# Find dy/dx of y= the square root of ln x

1. Sep 29, 2012

### Interception

1. The problem statement, all variables and given/known data
Find dy/dx when y=$\sqrt{ln x}$

2. Relevant equations
d/dx of ln x is equal to 1/x times d/dx of x.

3. The attempt at a solution
I tried to raise the ln x to the 1/2 power instead of keeping it under a square root sign, but I had no luck. I'm struggling with Calculus. I would very much appreciate some help.
1. The problem statement, all variables and given/known data

2. Relevant equations

3. The attempt at a solution

2. Sep 29, 2012

### sharks

To visualize the problem in an easier way, let u = ln x. Then proceed. First, differentiate the power, then the term/s under the square root.

3. Sep 29, 2012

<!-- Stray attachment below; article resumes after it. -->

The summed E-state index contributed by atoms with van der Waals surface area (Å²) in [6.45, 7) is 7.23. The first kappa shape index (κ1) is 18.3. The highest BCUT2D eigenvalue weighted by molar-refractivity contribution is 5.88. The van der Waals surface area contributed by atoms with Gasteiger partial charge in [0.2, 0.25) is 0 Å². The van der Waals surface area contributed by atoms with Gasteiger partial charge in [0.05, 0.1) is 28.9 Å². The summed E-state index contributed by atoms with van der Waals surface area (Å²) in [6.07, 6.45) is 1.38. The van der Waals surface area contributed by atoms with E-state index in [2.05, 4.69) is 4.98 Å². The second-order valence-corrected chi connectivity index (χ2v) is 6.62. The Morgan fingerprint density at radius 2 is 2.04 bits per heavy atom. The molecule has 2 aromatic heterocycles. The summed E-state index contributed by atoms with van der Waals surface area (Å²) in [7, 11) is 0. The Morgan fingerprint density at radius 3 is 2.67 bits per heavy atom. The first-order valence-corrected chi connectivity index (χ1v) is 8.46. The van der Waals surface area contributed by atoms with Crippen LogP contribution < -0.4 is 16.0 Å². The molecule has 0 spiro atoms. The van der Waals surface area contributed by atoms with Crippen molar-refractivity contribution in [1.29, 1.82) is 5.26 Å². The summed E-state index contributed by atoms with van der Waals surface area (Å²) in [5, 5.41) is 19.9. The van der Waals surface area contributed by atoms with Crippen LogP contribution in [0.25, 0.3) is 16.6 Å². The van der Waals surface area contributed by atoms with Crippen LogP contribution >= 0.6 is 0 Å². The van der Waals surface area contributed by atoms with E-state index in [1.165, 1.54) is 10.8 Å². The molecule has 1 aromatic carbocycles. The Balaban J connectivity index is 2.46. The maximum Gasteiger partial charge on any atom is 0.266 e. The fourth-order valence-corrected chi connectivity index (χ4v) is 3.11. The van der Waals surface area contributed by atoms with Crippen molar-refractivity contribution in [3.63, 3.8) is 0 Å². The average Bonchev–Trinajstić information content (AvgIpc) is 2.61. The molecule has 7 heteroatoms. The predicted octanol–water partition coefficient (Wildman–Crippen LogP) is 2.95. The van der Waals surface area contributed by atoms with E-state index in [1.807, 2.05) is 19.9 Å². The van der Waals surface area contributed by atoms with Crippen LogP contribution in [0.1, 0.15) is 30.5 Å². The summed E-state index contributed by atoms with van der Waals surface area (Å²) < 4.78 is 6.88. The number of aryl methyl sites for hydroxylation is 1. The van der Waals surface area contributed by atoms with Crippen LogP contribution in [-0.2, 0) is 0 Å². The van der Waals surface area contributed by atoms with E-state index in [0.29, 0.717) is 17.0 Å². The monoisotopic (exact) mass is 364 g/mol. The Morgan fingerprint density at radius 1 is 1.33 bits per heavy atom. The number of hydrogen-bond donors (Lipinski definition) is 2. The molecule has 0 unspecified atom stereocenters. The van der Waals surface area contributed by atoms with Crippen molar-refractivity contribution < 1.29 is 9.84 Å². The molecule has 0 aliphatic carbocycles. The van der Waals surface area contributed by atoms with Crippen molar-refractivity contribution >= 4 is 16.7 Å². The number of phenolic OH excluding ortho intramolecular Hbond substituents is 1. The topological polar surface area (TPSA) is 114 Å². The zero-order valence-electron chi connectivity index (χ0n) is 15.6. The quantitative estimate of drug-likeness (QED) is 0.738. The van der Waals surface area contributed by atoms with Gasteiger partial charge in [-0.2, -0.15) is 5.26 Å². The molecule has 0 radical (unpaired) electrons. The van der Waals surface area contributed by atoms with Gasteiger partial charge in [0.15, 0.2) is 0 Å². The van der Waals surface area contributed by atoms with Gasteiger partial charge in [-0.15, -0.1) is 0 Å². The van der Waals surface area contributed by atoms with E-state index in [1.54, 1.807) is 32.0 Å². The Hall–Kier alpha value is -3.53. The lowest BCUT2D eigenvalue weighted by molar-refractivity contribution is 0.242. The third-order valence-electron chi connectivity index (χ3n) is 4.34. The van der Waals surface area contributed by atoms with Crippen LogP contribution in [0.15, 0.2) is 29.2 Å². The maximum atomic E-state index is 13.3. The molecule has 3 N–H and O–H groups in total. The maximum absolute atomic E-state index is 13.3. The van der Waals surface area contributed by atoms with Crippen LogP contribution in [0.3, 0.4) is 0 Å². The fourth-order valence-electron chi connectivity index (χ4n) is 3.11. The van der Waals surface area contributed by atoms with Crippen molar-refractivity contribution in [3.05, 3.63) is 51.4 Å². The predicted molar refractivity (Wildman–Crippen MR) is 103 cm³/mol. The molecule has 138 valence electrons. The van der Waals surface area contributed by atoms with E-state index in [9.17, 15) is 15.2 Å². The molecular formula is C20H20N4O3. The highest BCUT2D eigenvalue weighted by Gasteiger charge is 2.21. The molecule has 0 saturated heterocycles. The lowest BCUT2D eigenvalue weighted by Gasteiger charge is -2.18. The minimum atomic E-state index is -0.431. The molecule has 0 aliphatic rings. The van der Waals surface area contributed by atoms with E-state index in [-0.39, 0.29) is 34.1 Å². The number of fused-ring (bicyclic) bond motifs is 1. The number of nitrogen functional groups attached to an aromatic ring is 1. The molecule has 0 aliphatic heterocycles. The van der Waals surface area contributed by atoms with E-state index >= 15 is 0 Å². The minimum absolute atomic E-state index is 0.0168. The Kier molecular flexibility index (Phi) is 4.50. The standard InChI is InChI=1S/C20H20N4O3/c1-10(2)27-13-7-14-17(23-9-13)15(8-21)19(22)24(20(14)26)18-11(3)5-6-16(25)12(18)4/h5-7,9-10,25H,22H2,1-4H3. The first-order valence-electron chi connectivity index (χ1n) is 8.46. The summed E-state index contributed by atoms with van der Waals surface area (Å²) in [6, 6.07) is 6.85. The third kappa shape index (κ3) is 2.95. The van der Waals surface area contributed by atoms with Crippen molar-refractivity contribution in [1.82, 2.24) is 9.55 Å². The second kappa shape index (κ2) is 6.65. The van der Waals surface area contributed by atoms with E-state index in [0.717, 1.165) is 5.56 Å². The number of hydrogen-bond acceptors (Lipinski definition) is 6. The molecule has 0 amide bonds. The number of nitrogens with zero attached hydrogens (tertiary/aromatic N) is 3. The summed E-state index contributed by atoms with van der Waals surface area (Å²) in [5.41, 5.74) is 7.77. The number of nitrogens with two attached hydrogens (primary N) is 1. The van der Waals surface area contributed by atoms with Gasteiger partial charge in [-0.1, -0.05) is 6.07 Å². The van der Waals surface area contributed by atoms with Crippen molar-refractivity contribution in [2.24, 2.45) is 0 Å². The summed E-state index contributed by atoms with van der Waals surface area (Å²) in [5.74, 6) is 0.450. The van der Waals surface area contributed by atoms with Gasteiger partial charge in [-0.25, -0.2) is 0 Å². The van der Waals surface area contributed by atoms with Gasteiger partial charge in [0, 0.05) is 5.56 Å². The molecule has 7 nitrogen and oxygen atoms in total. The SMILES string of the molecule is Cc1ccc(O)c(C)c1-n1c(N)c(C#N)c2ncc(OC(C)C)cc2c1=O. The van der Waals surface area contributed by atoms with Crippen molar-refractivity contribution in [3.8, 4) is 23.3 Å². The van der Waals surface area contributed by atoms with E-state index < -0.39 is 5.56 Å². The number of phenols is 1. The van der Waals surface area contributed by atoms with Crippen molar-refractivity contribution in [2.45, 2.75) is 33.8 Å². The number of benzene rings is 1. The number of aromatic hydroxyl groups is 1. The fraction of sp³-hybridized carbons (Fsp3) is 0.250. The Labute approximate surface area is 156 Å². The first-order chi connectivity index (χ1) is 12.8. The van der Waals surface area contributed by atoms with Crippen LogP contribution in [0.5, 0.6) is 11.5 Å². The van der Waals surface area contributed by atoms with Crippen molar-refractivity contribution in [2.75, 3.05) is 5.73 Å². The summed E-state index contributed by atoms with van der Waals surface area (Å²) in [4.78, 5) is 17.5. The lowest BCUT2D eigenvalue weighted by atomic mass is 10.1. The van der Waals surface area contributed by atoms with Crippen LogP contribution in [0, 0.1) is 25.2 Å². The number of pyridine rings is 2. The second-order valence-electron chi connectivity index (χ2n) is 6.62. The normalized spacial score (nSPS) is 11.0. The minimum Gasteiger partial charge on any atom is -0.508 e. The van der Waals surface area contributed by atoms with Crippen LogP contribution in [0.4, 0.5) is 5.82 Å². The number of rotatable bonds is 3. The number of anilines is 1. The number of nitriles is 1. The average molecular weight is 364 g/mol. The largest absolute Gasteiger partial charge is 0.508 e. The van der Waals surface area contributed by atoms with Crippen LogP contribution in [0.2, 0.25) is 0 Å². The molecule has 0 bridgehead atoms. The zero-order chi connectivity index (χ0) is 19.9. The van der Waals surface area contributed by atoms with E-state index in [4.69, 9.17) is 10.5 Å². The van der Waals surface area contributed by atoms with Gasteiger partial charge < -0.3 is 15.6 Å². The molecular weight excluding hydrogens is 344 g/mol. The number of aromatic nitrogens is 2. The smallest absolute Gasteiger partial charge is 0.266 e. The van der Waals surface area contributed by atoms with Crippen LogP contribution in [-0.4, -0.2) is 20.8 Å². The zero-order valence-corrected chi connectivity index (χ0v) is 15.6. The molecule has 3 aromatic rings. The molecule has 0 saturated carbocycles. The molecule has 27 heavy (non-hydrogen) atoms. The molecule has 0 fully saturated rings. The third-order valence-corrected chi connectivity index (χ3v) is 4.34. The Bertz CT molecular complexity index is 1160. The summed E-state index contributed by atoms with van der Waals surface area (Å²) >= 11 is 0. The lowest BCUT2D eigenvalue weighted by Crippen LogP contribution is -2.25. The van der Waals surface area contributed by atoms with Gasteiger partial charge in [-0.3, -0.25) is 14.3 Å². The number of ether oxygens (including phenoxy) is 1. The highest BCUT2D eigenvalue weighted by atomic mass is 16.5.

### jmcelve

This strategy for solving the problem won't work because (ln(x))^a ≠ln(x^a) = a*ln(x). As suggested by sharks, u substitution is the best strategy here.

4. Sep 30, 2012

### danielu13

Using u-sub:

$\frac{dy}{dx}$$\sqrt{lnx}$ | u=lnx

=$\sqrt{u}$'*u'

=$\frac{1}{2\sqrt{lnx}}$*$\frac{1}{x}$

=$\frac{1}{2x\sqrt{lnx}}$

It's been a while since I've done derivatives, but I think this should be the correct way of working it.

5. Sep 30, 2012

### dextercioby

There's a nice trick at hand.

$$y^2 (x) = \ln x$$

Differentiate both sides with respect to x.